Founded in 1925, the University of Tampere (UT) in Finland was originally established as a civic college in the neighbouring city of Helsinki. Five years later it became known as a school of social sciences before relocating to Tampere and changed its name to that which it goes by today in 1966.
UT is made up of nine schools and offers subjects ranging from biomedical technology to media and theatre to language and translation studies. Its number of international students has grown in recent years, to about 500, partly as a result of UT’s engagement with exchange programmes such as Erasmus.
UT’s international students are each given a personal ‘student tutor’ prior to arrival to help with practical issues and assist with settling into the university.
One of the unique features of studying as an undergraduate or postgraduate exchange student in Finland is the national ‘JOO Agreement’, which allows all registered students of Finnish universities to undertake minor subject studies at any other Finnish University free of charge. Students are encouraged to study a subject that is unavailable to them in their home university and which can be included in their degree programme.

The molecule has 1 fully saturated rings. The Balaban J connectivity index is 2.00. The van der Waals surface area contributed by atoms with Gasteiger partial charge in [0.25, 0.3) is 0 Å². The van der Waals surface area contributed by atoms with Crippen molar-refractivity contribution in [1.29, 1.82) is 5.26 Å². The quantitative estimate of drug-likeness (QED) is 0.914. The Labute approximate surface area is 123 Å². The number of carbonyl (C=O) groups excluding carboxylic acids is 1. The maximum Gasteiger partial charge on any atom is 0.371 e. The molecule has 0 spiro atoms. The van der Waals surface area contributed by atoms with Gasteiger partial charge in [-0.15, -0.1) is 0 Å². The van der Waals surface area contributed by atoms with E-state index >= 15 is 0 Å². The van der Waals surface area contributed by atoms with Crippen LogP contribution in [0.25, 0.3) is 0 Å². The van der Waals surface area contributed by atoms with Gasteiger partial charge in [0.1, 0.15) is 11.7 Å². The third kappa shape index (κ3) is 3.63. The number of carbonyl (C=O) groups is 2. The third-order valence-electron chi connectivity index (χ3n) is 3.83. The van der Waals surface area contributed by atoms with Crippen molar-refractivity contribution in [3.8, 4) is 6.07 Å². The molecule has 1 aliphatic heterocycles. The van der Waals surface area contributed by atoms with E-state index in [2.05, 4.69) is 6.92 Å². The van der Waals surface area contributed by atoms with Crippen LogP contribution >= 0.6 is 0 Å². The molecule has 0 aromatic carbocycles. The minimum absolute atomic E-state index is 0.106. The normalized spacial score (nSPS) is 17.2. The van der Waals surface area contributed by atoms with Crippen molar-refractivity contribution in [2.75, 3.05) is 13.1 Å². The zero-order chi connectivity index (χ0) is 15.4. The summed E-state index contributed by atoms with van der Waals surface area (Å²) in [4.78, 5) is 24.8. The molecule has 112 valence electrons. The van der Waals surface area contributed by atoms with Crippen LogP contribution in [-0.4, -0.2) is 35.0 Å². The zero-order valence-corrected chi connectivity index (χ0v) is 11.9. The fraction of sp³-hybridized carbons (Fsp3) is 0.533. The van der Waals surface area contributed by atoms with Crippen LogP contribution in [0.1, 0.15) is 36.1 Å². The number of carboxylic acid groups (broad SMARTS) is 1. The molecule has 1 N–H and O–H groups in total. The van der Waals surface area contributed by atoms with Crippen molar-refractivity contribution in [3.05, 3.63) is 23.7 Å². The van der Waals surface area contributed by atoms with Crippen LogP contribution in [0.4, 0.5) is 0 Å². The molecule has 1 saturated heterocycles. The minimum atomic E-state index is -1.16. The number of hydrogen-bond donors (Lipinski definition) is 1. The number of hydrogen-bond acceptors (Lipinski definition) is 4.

The university’s main campus is located close to Tampere’s city centre and its railway station. A second campus, in Kauppi, about 2.5 kilometres east of the city, near to the university hospital.
Tampere itself is the third largest city in Finland and, with a population of half a million inhabitants, it is the most populous inland city of any Nordic country. Due to its high student population – almost 40,000 in Tampere overall – the city has a fast paced yet safe feel to it, with an abundance of clubs, bars and restaurants to choose from.
Students at Tampere can also take advantage of the unspoilt countryside, the many lakes and forests, surrounding the university. .
Each year, the university awards approximately 1,000 master’s degrees and one hundred doctoral degrees.